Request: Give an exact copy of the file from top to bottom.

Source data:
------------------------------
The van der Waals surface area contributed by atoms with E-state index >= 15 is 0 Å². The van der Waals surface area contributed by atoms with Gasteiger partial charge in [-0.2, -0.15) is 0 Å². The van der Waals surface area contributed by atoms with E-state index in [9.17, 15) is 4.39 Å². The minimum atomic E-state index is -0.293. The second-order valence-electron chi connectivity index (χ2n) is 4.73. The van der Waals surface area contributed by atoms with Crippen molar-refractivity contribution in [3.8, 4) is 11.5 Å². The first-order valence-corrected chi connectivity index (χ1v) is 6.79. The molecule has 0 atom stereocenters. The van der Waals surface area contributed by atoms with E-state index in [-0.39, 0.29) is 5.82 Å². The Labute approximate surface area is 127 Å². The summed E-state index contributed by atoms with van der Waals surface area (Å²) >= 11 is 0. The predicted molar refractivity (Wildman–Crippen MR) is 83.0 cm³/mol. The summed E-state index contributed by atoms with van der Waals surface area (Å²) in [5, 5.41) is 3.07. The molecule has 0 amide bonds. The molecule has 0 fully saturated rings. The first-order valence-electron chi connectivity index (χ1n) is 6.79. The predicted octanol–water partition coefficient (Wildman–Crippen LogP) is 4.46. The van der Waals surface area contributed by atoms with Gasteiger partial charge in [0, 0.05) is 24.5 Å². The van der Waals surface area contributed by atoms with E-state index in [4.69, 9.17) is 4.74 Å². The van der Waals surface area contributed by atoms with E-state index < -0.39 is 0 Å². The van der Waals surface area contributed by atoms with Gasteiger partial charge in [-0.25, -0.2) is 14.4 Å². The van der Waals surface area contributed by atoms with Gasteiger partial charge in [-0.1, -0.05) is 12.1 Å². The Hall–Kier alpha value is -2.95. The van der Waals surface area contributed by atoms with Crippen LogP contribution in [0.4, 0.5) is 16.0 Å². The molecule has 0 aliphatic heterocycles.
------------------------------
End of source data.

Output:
The van der Waals surface area contributed by atoms with E-state index >= 15 is 0 Å². The van der Waals surface area contributed by atoms with Gasteiger partial charge in [-0.2, -0.15) is 0 Å². The van der Waals surface area contributed by atoms with E-state index in [9.17, 15) is 4.39 Å². The minimum atomic E-state index is -0.293. The second-order valence-electron chi connectivity index (χ2n) is 4.73. The van der Waals surface area contributed by atoms with Crippen molar-refractivity contribution in [3.8, 4) is 11.5 Å². The first-order valence-corrected chi connectivity index (χ1v) is 6.79. The molecule has 0 atom stereocenters. The van der Waals surface area contributed by atoms with E-state index in [-0.39, 0.29) is 5.82 Å². The Labute approximate surface area is 127 Å². The summed E-state index contributed by atoms with van der Waals surface area (Å²) >= 11 is 0. The predicted molar refractivity (Wildman–Crippen MR) is 83.0 cm³/mol. The summed E-state index contributed by atoms with van der Waals surface area (Å²) in [5, 5.41) is 3.07. The molecule has 0 amide bonds. The molecule has 0 fully saturated rings. The first-order valence-electron chi connectivity index (χ1n) is 6.79. The predicted octanol–water partition coefficient (Wildman–Crippen LogP) is 4.46. The van der Waals surface area contributed by atoms with Gasteiger partial charge in [0, 0.05) is 24.5 Å². The van der Waals surface area contributed by atoms with E-state index in [4.69, 9.17) is 4.74 Å². The van der Waals surface area contributed by atoms with E-state index < -0.39 is 0 Å². The van der Waals surface area contributed by atoms with Gasteiger partial charge in [-0.25, -0.2) is 14.4 Å². The van der Waals surface area contributed by atoms with Gasteiger partial charge in [-0.1, -0.05) is 12.1 Å². The Hall–Kier alpha value is -2.95. The van der Waals surface area contributed by atoms with Crippen LogP contribution in [0.4, 0.5) is 16.0 Å². The molecule has 0 aliphatic heterocycles.